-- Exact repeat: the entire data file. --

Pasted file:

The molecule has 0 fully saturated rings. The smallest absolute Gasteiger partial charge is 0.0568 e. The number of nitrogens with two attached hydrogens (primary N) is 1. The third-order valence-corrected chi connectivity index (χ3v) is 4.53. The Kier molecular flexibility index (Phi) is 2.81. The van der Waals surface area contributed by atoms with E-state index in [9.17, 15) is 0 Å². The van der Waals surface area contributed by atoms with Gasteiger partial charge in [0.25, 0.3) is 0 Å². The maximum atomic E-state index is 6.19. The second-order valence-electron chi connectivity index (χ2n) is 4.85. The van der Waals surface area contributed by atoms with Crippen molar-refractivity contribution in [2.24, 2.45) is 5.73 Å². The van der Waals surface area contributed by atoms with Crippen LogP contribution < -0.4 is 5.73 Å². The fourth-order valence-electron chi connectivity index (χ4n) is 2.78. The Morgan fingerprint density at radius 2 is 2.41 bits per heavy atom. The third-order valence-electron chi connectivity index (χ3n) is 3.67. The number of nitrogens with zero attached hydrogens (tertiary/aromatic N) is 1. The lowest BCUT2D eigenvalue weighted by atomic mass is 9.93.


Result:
The molecule has 0 fully saturated rings. The smallest absolute Gasteiger partial charge is 0.0568 e. The number of nitrogens with two attached hydrogens (primary N) is 1. The third-order valence-corrected chi connectivity index (χ3v) is 4.53. The Kier molecular flexibility index (Phi) is 2.81. The van der Waals surface area contributed by atoms with E-state index in [9.17, 15) is 0 Å². The van der Waals surface area contributed by atoms with Gasteiger partial charge in [0.25, 0.3) is 0 Å². The maximum atomic E-state index is 6.19. The second-order valence-electron chi connectivity index (χ2n) is 4.85. The van der Waals surface area contributed by atoms with Crippen molar-refractivity contribution in [2.24, 2.45) is 5.73 Å². The van der Waals surface area contributed by atoms with Crippen LogP contribution < -0.4 is 5.73 Å². The fourth-order valence-electron chi connectivity index (χ4n) is 2.78. The Morgan fingerprint density at radius 2 is 2.41 bits per heavy atom. The third-order valence-electron chi connectivity index (χ3n) is 3.67. The number of nitrogens with zero attached hydrogens (tertiary/aromatic N) is 1. The lowest BCUT2D eigenvalue weighted by atomic mass is 9.93.